Ok I realize nothing I say will persuade you so I'm not going to try. But let me just say, that I can assure you that having been a police officer for the last 15 years I won't get any special treatment if I break the law. No 'Title of Nobility' has been bestowed upon me ever. What happens as far as an investigation by my employer to determine an administrative suspension or termination from employment has NOTHING to do with the criminal prosecution of my case by the State's Attorney's Office. That's it in a nutshell. You're simply reading it wrong and confusing the issues. My advice is to stop listening to George Noory, Art Bell and the folks at the Illinois Constitution Militia, try FM radio for a change and maybe switch to decaf. I see John Shrock correctly quoted Abe Lincoln in response to you. We in Law Enforcement refer to that as a 'clue.' Have a good day bud.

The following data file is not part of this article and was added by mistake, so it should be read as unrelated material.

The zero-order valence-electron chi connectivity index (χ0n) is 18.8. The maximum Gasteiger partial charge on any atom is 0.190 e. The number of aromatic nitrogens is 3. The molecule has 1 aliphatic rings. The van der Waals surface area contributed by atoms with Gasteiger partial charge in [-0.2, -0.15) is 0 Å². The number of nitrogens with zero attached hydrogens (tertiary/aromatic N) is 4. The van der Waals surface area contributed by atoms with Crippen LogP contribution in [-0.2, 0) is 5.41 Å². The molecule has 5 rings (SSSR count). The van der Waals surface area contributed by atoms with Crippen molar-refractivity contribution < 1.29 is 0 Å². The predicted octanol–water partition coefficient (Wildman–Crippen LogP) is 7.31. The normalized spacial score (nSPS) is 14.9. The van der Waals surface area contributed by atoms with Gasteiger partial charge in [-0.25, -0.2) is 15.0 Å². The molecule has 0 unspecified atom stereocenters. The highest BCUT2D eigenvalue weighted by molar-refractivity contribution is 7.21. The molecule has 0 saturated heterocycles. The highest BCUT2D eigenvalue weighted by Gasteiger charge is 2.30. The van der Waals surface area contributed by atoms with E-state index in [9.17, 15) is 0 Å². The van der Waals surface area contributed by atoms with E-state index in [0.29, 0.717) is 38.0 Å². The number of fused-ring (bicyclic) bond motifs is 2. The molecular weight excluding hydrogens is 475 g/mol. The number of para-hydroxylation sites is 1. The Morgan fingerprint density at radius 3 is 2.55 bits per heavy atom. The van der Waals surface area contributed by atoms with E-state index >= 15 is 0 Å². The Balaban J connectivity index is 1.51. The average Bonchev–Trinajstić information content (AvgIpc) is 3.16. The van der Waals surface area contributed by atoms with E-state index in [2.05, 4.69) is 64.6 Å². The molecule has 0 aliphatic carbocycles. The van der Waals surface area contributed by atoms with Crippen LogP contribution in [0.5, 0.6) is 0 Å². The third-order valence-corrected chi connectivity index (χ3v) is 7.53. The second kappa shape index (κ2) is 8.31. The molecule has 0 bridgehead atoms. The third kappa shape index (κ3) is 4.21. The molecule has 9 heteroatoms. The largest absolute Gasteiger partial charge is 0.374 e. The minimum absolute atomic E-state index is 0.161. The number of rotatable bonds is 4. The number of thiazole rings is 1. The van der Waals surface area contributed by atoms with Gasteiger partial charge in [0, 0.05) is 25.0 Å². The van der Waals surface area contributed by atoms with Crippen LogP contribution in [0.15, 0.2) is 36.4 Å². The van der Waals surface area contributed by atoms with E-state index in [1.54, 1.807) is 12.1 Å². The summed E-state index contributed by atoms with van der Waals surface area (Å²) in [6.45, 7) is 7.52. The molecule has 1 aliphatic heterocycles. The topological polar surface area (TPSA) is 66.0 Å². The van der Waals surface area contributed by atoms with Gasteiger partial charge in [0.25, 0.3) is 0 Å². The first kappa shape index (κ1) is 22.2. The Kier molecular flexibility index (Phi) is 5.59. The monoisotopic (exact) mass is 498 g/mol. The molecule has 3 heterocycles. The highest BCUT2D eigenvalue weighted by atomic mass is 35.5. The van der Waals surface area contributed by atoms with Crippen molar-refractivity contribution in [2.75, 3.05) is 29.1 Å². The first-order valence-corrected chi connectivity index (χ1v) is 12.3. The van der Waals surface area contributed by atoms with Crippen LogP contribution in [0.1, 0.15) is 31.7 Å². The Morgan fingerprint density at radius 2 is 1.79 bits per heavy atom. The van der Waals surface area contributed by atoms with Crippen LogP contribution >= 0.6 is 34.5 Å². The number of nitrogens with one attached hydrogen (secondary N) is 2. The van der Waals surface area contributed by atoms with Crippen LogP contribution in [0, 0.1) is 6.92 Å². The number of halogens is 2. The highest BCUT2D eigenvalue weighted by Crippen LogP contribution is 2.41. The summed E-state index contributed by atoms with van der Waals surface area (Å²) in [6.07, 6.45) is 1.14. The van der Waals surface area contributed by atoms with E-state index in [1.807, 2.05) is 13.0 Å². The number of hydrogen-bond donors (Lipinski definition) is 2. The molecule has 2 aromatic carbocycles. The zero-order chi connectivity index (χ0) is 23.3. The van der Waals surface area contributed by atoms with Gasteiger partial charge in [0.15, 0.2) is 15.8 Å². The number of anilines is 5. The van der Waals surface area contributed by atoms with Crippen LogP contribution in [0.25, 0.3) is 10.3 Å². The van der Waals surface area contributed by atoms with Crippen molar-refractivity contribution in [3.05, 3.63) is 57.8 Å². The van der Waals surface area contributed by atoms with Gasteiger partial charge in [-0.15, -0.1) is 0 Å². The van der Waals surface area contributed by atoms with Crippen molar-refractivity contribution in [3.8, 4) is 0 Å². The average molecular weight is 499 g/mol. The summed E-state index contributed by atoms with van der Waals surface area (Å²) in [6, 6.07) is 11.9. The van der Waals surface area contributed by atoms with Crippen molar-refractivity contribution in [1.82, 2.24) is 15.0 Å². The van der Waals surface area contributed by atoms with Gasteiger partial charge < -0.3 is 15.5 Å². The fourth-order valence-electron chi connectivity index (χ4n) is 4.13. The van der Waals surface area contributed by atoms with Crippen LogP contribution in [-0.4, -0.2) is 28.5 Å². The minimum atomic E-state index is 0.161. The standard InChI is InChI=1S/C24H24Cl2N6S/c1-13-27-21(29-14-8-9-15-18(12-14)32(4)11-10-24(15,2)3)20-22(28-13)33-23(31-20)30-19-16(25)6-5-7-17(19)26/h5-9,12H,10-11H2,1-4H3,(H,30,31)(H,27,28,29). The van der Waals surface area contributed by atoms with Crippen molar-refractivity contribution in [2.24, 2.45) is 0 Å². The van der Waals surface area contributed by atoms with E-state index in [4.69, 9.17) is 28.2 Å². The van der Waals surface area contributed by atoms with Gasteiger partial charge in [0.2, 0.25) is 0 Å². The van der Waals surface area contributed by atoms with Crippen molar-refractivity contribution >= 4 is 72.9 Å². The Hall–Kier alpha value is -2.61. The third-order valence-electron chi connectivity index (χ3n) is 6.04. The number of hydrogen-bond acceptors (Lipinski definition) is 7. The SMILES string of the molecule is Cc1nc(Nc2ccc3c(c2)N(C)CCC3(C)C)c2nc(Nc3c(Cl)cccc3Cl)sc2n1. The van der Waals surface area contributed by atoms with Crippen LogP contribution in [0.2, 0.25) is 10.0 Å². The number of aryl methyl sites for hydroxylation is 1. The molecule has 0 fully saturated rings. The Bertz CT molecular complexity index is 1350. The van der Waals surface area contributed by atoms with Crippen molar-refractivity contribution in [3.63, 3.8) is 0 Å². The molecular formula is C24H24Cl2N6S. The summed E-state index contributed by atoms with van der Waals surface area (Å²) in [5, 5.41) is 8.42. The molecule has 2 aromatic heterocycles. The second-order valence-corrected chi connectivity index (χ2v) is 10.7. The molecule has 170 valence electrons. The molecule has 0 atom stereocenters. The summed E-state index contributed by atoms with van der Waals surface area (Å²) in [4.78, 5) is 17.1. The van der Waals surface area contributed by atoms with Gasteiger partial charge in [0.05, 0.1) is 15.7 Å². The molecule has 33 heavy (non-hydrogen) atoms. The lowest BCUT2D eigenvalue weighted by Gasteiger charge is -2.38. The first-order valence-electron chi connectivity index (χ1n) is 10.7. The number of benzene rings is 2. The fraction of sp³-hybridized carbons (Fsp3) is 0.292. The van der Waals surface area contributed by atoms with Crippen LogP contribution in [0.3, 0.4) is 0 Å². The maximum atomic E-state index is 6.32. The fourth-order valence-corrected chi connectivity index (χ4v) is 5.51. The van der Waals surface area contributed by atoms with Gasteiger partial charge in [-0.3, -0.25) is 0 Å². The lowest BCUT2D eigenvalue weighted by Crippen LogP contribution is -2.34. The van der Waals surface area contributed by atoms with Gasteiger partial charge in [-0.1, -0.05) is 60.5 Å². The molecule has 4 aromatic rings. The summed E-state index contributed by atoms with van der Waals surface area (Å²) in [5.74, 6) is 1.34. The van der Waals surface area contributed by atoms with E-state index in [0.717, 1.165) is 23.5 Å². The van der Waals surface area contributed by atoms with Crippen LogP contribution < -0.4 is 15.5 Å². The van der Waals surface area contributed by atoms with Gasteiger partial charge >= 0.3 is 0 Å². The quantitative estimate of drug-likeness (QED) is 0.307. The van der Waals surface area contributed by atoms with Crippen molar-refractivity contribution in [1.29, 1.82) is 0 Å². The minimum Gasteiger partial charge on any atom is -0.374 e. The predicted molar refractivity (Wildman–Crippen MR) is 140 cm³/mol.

paul peck September 09, 2011 at 11:03 AM
If John's advice is a "clue", and given your profession as a law enforcement officer, some on this thread could misconstrue what you said as a veiled innuendo and a threat. I would like to say James that I do not believe that is what you meant. I do not want anything read incorrectly of confused and misconstrued. I still forgive you James for hurling insults at me.
Joseph Hosey (Editor) September 09, 2011 at 12:41 PM
To James O'Connor, that's completely false. How can you say a police officer won't get preferential treatment in a criminal investigation? Just look at the Kathleen Savio case. Drew Peterson was questioned when he wanted to be, where he wanted to be, and was allowed to sit in on his wife Stacy's interview as well, for the sole reason that he was a police officer. And that is only one high-profile example known to the public.